Sustainable democracy...

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Greg David

Dec 6, 2018, 2:19:31 PM12/6/18
to Sustain Jefferson (Wisconsin),
Is a link to an interview by Chris Martenson of Charles Hughs Smith about Charles’ new book Pathfinding Our Destiny, Preventing the Final Fall of Our Democracy.

Charles argues that there are structural flaws in our democratic model, centralization being one of them. Social constructs, such as constant growth and exponential borrowing add to the unsustainable behavior. He says ‘advocacy groups’ of competing interests are undermining our democratic republic and failing to address the common good.

He goes on to talk about things like force and power, saying, Good ideas don’t need force, and that power wins people’s voluntary cooperation. And about how to decentralize, and build skills essential for positive personal and community success.

This was an excellent interview full of relevant conversation about our struggling republic.  

Why don’t your u listen and let me know your ur thoughts?

Sent from my iPad

Greg David

Dec 10, 2018, 10:51:14 AM12/10/18
to Sustain Jefferson (Wisconsin),
Good morning,
Below is a response from John Ikerd regarding the podcast discussion of sustainable democracy I sent out last week. John also attached an article he authored of similar ilk.

Sent from my iPad

Begin forwarded message:

From: John Ikerd <>
Date: December 9, 2018 at 4:03:48 PM CST
To: Greg David <>
Subject: Re: Sustainable democracy...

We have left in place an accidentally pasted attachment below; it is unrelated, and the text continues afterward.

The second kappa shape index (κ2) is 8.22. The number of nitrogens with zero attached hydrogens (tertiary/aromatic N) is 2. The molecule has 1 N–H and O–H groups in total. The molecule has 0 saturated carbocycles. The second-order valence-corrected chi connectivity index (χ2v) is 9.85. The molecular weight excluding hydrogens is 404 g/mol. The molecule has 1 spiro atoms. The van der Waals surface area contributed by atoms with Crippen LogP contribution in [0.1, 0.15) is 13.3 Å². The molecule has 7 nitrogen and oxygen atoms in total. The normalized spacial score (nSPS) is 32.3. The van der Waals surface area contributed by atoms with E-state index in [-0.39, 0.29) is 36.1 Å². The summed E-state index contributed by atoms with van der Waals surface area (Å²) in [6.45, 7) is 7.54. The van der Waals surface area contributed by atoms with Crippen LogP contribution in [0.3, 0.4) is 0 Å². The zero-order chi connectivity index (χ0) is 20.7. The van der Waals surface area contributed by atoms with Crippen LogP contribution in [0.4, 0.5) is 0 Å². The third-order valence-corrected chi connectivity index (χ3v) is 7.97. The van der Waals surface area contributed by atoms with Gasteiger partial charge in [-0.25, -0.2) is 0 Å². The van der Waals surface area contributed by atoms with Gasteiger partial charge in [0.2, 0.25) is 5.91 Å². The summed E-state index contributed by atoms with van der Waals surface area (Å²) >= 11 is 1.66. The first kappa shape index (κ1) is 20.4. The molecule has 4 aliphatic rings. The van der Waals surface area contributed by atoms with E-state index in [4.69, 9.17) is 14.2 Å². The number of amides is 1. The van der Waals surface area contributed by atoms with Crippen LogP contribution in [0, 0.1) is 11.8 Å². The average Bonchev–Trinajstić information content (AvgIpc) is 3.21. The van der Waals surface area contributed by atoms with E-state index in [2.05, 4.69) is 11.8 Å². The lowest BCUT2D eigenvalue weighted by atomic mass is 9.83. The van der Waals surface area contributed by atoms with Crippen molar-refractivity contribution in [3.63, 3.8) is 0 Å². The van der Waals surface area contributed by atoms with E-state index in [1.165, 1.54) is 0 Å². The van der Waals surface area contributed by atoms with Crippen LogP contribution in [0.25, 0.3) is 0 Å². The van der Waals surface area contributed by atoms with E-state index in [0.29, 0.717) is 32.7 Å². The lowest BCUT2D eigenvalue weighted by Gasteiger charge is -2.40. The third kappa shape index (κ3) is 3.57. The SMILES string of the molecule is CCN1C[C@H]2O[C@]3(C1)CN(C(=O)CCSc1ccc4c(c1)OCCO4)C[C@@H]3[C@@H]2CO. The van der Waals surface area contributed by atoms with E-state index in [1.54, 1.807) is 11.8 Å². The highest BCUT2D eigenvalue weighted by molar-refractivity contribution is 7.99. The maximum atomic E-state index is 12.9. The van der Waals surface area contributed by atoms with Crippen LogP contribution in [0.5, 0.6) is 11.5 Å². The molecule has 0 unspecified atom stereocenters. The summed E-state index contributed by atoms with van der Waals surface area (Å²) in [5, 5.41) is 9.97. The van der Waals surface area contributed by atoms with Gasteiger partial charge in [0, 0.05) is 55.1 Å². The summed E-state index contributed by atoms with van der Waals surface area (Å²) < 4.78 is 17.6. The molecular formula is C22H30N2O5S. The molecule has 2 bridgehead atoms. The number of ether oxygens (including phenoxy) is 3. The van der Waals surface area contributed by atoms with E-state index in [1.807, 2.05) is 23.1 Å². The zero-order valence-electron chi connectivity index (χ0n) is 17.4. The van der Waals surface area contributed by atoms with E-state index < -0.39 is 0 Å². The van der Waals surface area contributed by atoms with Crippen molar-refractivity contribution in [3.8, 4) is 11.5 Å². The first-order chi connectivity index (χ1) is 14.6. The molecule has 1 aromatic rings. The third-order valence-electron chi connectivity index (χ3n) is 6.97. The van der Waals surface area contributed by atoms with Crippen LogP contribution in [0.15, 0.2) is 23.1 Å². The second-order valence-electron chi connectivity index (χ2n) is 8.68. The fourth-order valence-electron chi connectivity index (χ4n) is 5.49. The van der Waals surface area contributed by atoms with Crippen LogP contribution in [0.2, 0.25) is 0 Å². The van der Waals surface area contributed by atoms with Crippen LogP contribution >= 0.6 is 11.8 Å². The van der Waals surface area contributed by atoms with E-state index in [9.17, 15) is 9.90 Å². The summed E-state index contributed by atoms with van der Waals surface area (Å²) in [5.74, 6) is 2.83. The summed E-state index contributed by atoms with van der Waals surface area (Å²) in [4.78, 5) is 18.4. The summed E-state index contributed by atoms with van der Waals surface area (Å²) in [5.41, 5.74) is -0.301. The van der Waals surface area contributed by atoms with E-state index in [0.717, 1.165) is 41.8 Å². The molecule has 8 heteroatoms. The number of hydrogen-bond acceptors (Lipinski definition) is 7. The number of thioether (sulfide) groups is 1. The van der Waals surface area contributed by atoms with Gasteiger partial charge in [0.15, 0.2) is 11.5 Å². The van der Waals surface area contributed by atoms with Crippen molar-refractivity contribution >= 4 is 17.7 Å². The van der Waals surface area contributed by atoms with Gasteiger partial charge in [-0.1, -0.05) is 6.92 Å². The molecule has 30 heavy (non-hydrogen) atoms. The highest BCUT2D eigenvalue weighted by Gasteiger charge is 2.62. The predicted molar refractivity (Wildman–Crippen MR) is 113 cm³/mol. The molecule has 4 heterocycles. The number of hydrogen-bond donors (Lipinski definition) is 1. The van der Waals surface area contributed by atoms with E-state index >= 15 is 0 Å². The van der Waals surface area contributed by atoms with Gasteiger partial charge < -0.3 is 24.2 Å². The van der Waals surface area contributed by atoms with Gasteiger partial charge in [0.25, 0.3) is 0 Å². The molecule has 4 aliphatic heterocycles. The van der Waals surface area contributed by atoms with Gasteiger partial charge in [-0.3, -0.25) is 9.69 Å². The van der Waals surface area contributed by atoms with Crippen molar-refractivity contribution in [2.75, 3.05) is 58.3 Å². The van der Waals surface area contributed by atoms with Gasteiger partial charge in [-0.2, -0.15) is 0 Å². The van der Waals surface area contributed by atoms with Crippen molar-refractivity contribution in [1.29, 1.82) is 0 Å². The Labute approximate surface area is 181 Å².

Thanks for sharing the podcast. I agree, there are a lot of interesting ideas in the conversation. I still believe the basic principles of democracies and market economies are sound. The current structures of democracies and capitalist economies have simple become so distorted by the pursuit of individual self-interests that most people can no longer see, understand, or appreciate importance of either democracies or market economies. Perhaps most important, sustainable market economies must function within the bounds of equitable and just democratic societies. Also, the bounds within which market economies must function must reflect a consensus of the people governed. Obviously, neither on these conditions are reflected in todays capitalist economies or democratic societies.
According to Plato, centralization of political power is characteristic of a political system that has moved away from democracy, toward oligarchy, to tyranny, and then collapse or revolution. Our government is no longer a government of the common people or “demos” but by the corporate oligarchs—or possibly a tyrant. Centralization of economic power is a characteristic of an economic system that has moved away from the competitive markets that characterize classical capitalism, toward oligopoly, to monopoly, and then revolution. We no longer have a capitalist economy we have a global corporate oligopoly. My point is that these are natural tendencies of human civilizations that are known within civilized human societies. The survival of humanity ultimately depends on individual having the collective will, to control and restrain their natural tendencies toward centralization of political power which allows the centralization of economic power. The weakness is not necessarily in democracy or capitalism, but in the human will and ability to restrain our pursuit of individual self-interest for the sake of the greater common good—which is also in our enlightened self-interest.